Be sure to take a little time to visit these interesting jail relics in Anderson County.
It’s been almost 4 months since my last post – and I don’t know about you – but I have to ask – where are the Courthouses? Lots been going on this year – between relatives health, Mother’s ‘living’ situation, 50th High School Reunion, big trip to Alabama, a couple of trips to Florida – maybe you get the idea. On top of that, since the school year’s started – I’ve worked almost everyday I’ve been home. This is a good thing – I’m trying to save up money for a bucket list item (trans-Atlantic cruise) and a new hearing aid! This stuff doesn’t come cheap.
So – bottom line, we’ve not done any courthouses as of yet. So, rather than let the site languish – I’ve decided to post some of the interesting photo sets from our Alabama and Michigan trips. First up is Alabama. We visited the Florence area of Northwest Alabama – the Quad Cities (Florence, Muscle Shoals, Sheffield and Tuscumbia). They have an annual blues-Jazz fest in honor of local musician W. C. Handy. See the world’s only Coon Dog Cemetery and a Frank Lloyd Wright house. There’s lots in Tuscumbia including the Colbert County Courthouse, the Tuscumbia Train Depot Museum and the early Alabama Plantation home called Belle Mont.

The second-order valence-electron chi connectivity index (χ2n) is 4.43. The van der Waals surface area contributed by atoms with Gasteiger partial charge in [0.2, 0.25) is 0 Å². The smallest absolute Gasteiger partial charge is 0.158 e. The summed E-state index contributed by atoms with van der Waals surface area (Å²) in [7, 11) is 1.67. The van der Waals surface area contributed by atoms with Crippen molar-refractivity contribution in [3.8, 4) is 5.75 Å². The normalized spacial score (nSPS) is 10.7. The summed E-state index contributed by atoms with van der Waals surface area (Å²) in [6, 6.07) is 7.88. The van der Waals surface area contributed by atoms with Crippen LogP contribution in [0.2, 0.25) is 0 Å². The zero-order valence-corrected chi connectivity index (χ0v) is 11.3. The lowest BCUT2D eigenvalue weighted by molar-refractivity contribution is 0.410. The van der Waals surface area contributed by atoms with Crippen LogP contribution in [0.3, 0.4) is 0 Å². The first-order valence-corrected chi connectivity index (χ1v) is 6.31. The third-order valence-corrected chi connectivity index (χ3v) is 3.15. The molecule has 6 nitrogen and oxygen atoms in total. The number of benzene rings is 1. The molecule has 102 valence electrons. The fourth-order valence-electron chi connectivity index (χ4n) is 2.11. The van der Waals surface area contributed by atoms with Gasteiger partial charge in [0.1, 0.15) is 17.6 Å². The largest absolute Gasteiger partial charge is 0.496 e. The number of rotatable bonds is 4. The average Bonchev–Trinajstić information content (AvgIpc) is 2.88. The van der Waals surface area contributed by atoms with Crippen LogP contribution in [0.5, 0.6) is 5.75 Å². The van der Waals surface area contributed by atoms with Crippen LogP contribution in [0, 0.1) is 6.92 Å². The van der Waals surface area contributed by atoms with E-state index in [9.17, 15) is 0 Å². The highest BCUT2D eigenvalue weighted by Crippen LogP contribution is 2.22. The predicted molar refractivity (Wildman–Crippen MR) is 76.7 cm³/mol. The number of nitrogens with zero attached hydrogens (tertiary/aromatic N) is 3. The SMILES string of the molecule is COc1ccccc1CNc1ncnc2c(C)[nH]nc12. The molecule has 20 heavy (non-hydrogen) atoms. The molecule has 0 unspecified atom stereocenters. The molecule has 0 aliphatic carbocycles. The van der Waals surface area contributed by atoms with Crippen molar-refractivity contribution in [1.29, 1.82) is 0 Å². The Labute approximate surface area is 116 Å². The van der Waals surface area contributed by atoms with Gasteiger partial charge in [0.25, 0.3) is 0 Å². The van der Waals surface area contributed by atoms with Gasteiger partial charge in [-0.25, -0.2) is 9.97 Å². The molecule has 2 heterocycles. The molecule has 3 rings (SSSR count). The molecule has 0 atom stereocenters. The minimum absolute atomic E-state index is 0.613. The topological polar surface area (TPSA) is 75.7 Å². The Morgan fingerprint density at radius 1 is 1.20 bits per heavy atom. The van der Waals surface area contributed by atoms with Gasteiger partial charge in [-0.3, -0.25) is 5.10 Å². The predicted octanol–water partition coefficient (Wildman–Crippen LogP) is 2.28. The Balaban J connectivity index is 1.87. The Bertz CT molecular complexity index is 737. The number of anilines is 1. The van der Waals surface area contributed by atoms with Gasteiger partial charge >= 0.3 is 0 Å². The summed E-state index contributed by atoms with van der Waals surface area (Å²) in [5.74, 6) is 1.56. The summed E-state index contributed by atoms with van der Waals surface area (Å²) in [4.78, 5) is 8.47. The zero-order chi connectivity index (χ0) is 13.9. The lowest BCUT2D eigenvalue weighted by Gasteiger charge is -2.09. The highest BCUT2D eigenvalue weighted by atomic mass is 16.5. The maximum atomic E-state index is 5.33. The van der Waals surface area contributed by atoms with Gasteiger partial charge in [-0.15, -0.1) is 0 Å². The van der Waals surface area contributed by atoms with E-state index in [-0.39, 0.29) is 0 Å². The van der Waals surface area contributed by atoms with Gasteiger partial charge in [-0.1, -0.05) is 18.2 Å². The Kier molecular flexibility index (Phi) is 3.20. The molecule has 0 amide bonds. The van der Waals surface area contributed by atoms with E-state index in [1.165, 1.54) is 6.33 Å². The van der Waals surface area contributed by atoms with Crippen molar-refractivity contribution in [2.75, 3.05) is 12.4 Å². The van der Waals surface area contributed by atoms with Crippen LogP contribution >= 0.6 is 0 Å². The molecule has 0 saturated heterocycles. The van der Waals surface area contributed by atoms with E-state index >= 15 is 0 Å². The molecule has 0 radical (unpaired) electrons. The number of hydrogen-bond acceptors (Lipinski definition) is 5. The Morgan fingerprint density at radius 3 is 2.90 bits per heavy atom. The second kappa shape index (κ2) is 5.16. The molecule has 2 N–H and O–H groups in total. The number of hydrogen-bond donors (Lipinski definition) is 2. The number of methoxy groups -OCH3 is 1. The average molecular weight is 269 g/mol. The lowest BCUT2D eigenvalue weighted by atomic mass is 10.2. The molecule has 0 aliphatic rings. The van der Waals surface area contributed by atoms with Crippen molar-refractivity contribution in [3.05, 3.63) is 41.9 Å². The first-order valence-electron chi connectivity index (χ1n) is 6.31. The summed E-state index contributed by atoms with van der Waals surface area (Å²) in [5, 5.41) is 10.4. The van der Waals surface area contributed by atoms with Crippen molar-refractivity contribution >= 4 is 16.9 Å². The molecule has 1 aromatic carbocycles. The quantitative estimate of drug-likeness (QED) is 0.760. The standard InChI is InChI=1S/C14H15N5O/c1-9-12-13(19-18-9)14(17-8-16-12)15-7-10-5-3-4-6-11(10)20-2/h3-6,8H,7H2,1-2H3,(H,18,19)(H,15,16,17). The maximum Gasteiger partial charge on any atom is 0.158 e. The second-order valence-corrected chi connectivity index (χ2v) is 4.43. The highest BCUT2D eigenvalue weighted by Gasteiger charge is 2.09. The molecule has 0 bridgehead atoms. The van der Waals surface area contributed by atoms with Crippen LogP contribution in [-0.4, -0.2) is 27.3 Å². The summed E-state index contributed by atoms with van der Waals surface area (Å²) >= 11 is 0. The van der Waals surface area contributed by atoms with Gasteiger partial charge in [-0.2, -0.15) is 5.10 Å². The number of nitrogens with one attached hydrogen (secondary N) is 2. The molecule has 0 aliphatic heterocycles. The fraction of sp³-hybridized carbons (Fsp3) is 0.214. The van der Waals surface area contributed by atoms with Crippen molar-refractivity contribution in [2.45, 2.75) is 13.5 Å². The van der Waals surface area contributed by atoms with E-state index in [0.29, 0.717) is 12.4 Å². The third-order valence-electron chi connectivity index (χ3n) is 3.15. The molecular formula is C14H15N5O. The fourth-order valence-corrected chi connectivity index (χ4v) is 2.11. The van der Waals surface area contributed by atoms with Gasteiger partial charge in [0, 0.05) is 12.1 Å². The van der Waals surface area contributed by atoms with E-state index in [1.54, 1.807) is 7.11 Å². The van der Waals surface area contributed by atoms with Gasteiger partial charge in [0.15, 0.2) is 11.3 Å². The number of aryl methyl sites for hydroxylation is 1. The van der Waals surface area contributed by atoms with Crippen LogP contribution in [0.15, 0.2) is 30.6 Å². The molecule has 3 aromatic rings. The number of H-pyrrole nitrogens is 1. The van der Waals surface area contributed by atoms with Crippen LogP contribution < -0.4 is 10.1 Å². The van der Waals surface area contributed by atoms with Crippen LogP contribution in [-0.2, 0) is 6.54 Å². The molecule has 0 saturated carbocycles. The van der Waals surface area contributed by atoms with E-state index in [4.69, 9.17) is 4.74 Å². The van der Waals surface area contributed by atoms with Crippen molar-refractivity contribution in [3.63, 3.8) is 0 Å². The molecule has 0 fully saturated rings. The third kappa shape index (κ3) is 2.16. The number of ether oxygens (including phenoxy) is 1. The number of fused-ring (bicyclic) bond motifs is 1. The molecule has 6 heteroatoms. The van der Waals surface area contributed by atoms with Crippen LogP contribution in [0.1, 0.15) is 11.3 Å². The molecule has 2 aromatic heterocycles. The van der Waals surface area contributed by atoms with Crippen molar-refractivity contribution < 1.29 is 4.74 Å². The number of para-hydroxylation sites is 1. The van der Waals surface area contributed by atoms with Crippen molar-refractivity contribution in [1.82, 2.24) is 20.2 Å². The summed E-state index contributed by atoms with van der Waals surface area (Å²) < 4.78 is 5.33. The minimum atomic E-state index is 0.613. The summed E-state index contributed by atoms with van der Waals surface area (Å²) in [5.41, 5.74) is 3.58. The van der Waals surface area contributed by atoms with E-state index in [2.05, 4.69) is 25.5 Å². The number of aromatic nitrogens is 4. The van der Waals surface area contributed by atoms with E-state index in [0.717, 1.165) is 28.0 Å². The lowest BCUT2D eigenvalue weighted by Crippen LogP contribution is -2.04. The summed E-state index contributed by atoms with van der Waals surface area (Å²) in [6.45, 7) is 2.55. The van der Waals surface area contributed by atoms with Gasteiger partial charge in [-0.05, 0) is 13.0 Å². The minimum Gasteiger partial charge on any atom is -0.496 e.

yes – Tarrant County. I know – but Tom, you’ve already done Tarrant County. Well, go back and read my comments on the original Tarrant Courthouse posting. This courthouse was BEGGING to have us come back to get interior photos. We travel via train between San Antonio and Ft. Worth a few times each summer as part of the Trails and Rails program – a cooperative between the National Parks and Amtrack. So we recently did one of our stints and I took the chance to go inside Tarrant County. and it is just as beautiful on the inside as outside.